Off the Shelf
Lemongrass an herb of many uses
|Fresh lemongrass is sold with leaves trimmed short. Usually, you remove them and use only the pithy central core.
Richard Ambo The Honolulu Advertiser
Looking like a dried-out, stiff version of green onions (scallions), lemongrass can be as long as two feet (although it is generally sold trimmed). It is often used only to infuse a dish with its lemony taste and fragrance and removed when the dish is ready. However, sometimes the recipe calls for the lemongrass to be chopped finely or pounded and left in as an integral part of the dish.
The herb is a relative of citronella, the plant that produces the pungent oil that wards off mosquitoes. But the two aren't interchangeable: Citronella is MUCH more potent. (Nor is lemon a proper substitute for lemon grass; the flavors differ.)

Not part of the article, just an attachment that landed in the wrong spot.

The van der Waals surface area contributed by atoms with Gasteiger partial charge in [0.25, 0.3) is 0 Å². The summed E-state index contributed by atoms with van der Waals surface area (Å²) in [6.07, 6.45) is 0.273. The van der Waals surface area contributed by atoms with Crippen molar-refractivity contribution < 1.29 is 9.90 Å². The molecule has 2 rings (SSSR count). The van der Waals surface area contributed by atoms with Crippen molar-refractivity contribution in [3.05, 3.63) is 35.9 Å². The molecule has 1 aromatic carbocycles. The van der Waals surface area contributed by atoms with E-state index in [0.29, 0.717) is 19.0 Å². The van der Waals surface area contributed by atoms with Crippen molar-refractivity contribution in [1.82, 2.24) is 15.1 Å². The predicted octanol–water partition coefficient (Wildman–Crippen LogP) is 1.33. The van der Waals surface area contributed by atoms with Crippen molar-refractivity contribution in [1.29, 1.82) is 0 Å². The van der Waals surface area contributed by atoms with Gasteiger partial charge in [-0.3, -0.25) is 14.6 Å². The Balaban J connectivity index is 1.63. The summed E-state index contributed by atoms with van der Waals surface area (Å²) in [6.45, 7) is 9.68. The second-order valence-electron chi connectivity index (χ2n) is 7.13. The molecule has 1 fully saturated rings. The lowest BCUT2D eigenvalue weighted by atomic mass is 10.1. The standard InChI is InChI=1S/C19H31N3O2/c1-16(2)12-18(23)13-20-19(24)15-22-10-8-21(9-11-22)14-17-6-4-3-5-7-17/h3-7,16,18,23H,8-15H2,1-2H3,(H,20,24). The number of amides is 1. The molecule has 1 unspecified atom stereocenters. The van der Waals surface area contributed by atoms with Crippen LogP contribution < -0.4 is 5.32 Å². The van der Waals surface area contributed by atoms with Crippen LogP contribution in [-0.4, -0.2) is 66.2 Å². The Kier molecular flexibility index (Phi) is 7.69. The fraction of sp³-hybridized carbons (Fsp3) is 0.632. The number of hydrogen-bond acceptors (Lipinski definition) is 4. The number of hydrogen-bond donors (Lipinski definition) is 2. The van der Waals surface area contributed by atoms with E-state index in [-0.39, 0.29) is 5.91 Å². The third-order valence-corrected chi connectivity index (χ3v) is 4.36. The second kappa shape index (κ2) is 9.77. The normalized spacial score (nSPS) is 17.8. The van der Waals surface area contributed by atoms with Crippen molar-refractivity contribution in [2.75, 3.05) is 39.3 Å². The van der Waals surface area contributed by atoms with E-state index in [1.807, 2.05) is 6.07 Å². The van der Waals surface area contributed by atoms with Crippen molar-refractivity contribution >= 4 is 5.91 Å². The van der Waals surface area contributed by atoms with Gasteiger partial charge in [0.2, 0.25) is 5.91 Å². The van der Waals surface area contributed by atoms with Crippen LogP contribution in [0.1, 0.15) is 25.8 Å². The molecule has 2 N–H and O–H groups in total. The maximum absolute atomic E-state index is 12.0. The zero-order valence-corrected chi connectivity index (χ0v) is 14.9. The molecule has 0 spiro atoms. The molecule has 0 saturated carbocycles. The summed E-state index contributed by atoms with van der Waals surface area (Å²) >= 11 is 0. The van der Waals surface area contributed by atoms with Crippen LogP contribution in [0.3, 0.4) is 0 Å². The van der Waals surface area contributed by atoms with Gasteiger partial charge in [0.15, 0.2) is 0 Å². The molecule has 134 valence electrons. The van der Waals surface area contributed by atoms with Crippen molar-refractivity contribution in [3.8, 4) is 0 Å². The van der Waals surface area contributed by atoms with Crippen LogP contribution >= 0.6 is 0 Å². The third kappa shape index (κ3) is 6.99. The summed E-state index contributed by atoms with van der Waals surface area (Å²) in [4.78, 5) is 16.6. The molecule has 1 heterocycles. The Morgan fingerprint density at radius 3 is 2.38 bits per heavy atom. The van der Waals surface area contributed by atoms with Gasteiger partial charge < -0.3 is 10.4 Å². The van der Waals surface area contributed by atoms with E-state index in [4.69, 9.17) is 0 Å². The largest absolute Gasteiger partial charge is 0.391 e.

When purchasing lemongrass, look for stalks that appear as fresh as possible. Remove the fibrous outer leaves and pound the central core to release the flavor. Use only the inside core. Store lemongrass by wrapping the stalk loosely in a plastic bag and keeping it for up to a week in the bottom of your refrigerator.
ÊVietnamese cooks add fresh, finely chopped lemongrass to a fried rice dish along with chopped green onions, chopped red chilis, sea salt and chopped shrimp. It can also lend a delicate aroma to a fresh green papaya and beef salad topped with chopped peanuts.
"Asian Ingredients" by Ken Hom